Last month was the hottest February on record for South Florida, obliterating measurements that date back more than 100 years.
But a wrecking ball of a winter storm is about to bust up the sizzle with a fury that meteorologists predict could bring up to 15-foot seas to Palm Beach County’s coastline and send life-threatening flooding into the Northeast.
A low pressure system, whose power was still in debate just days ago, is now expected to undergo an explosive strengthening as it harasses states from Virginia to Maine with peak wind gusts of hurricane force possible along the coast. The forecast drop in atmospheric pressure of at least 24 millibars in 24 hours or less is called bombogenesis.
In Massachusetts, voluntary evacuations of some coastal communities during high tides have been recommended with forecasters in the Boston office of the National Weather Service calling the advancing storm a “life and death” situation.
“Exacerbating the event will be the highest tides of the month — more than a foot above average, associated with the full moon,” said Weather Underground co-founder Jeff Masters in his Cat 6 blog. “The Northeast U.S. will receive a punishing assault from a large storm surge and high waves that will last through three high tide cycles.”
For South Florida, the storm will punch through a cold front Friday, dropping temperatures from a Thursday high of 85 to a forecast high Saturday of 75. Sunday morning temperatures are expected to be in the mid- to high-50s along the coast, with inland areas dipping into the 40s.
The cold weather will be an abrupt change to February, which ended with an average temperature in West Palm Beach of 75.3 degrees, breaking a 59-year old record of 74.4 set in 1959.
“I’m still peeling from two crazy sunburns that I got last month. It was hot,” said Grace Kalinsky, who recently moved to West Palm Beach and was enjoying the sun Thursday at City Place. “But I’m from Connecticut so everything feels hot and humid here.”
Fort Lauderdale, Miami and Naples also broke their February heat records. Florida Climatologist David Zierden said “without a doubt” Florida will break a heat record statewide for warmest February, and do it by as much as 2 to 3 degrees.
“A majority of weather stations from South Florida to the Panhandle are setting records, or at least ranked second or third,” Zierden said. “Some stations are running 6 to 8 degrees above normal, and 8 to 10 degrees above normal in North Florida.”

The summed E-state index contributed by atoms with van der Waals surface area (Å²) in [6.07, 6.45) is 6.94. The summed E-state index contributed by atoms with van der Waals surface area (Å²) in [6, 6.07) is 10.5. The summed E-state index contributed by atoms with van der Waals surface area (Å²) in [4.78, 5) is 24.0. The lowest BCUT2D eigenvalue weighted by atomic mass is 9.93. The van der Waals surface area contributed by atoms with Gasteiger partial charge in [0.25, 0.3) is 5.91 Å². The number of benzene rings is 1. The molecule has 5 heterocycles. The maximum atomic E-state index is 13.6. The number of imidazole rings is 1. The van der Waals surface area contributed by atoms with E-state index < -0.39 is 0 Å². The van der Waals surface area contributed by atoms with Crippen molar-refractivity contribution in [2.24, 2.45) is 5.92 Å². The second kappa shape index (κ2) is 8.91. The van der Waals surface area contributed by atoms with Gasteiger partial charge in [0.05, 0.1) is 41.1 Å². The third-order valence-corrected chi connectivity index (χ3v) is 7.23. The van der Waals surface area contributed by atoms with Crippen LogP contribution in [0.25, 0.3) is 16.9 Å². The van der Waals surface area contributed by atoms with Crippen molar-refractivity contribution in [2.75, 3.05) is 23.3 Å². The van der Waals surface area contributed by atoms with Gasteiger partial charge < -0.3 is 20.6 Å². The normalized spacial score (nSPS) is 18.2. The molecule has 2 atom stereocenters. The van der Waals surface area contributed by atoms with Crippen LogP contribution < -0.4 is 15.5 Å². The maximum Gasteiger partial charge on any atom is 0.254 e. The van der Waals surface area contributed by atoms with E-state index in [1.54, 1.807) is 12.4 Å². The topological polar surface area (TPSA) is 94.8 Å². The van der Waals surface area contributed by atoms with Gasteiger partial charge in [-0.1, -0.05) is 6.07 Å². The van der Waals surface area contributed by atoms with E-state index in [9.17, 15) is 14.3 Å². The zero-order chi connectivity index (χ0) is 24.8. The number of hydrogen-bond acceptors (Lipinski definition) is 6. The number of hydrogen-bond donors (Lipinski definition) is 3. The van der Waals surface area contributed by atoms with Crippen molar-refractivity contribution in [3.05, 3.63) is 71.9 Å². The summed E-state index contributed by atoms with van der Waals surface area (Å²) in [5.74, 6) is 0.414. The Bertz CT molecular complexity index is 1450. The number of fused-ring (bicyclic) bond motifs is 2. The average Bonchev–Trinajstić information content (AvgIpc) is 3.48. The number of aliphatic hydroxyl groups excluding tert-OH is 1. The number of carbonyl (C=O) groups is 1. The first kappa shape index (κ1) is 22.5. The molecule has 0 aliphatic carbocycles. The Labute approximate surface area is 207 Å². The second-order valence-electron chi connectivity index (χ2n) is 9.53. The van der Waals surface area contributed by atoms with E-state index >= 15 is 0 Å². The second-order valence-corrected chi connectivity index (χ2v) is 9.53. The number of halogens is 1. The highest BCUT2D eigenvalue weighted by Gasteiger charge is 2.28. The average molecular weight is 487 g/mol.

The Climate Prediction Center had forecast a warmer and drier winter for South Florida, but January didn’t cooperate. It ended a 22-month streak of abnormally warm months with an average temperature that was 2.9 degrees below normal statewide.
AccuWeather senior meteorologist Dan Kottlowski said February’s weather was more in sync with the La Niña climate pattern dominating the atmosphere.
La Niña tends to straighten out the jet stream, keeping winter weather confined to its north and blocking cold fronts from making it into South Florida. Instead, a clockwise-churning high pressure system sat near Florida through most of February, blowing in warm east winds, with sunny skies and little rain.
The U.S. Drought Monitor tagged Palm Beach County Thursday in its weekly report for being “abnormally dry” — the lowest level on its five-tier drought scale. Since Jan. 1, the county has received about 3.3 inches of rain, which is 59 percent of normal.
Zierden said the “abnormally dry” designation only looks at rainfall amounts.
“Water levels in Lake Okeechobee, the Everglades, Big Cypress National Park and the water conservation areas are in decent shape from all the rain this summer,” Zierden said.
But he said the water levels will be something to watch over the next two to three months as the dry season persists.
On Thursday, Lake Okeechobee was at 14.86 feet above sea level, within the comfort zone of the Army Corps of Engineers, which likes to keep it between 12.5 and 15.5 feet above sea level.
The cold front pushing through Friday isn’t expected to bring much rain, with a 30 percent chance of showers in the forecast. A high risk of rip currents and beach erosion are expected Sunday through Tuesday.
Temperatures Friday should reach into the mid-80s with an overnight low of 64. Saturday and Sunday are expected to see daytime highs in the low- to mid-70s.
Philadelphia native Megan Cottee, who lives in West Palm Beach, is looking forward to the cool down.
“Florida is just hot in general and it all kind of blends together,” she said Thursday while eating lunch at City Place. “Seventy-five degrees would be a summer day in Philadelphia, shorts and bikinis and all that.”